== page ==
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The USA’s Worst Airlines

by Melanie Lieberman

The Worst Airlines for Customer Service: The top four domestic US based airlines that failed to impress travelers with their customer service (or any service, really).

Plenty of things can make a flight unpleasant: rough skies, weather-related cancelations and delays, even tarantulas roaming the cabin mid-flight. But how an airline’s staff and crew handle these mishaps—and treats passengers—can turn an annoying (or creepy-crawly) situation into a complete nightmare.

Customer service is one of the few things airlines have total control over, but poorly trained or apathetic employees can tarnish a carrier’s reputation. Every year, Travel + Leisure’s World’s Best Awards survey asks readers to weigh in on travel experiences from across the globe—to cast their votes for the top hotels, islands, cities, spas, and more. Readers ranked airlines on a number of categories, including cabin comfort, food, value, and customer service. And when it came to the latter, some carriers failed to perform in 2016.

Travelers flying with the domestic budget airline, Frontier, described a remarkable drop in customer service. “This airline is on a downward slide,” said one reader, while another added: “even their once great flight attendants have become robotic and mostly uncaring.” It’s not just cranky gate agents and brusque flight attendants that account for bad customer service. Of course, there are plenty of airlines out there that are treating travelers right—and the world’s worst airlines for customer service could learn a thing or two about hospitality.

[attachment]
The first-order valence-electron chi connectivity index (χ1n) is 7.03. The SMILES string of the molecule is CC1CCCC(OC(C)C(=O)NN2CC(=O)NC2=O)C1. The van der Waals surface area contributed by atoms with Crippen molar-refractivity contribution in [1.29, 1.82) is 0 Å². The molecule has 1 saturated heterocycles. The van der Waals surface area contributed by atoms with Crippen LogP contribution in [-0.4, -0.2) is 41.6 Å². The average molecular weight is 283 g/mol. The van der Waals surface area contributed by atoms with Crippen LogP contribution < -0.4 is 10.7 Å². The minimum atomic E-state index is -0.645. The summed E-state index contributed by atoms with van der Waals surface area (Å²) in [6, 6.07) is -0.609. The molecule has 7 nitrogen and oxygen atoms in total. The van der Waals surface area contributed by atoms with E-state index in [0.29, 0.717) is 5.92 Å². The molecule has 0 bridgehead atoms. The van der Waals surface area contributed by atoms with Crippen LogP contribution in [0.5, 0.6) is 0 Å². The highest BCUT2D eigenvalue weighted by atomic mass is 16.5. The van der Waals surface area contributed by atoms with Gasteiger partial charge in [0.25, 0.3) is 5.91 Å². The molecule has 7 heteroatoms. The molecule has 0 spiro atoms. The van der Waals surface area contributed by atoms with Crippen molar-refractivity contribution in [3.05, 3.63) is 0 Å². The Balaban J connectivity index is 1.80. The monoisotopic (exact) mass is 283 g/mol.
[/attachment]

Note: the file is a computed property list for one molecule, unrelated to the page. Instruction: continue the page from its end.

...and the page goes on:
No. 4 United Airlines – Domestic USA Flights

No. 3 Frontier Airlines

No. 2 Allegiant Air


No. 1 Spirit Airlines

“We will never fly Spirit again no matter what the rate,” said reader Amy Barwick of the low-cost carrier, “because you’ll end up paying the difference in further frustrations later.” Spirit continues to bottom out with T+L readers, who were routinely dismayed by the airline’s lack of customer service. “I know [flight attendants] are there for safety,” said another survey respondent, “but I’m not sure they would put passengers first [in] an emergency.” Many readers interacted with rude employees, and just as many said it’s impossible to speak with a customer service representative. Expect to be bullied at the gate into paying for checked baggage fees. Even on Twitter, “Spirit Autopilot” tries to deflect complaints with bot-generated responses.

“Do not go where the path leads, travel instead where there is no path and leave a trail.”  @wbbrjp

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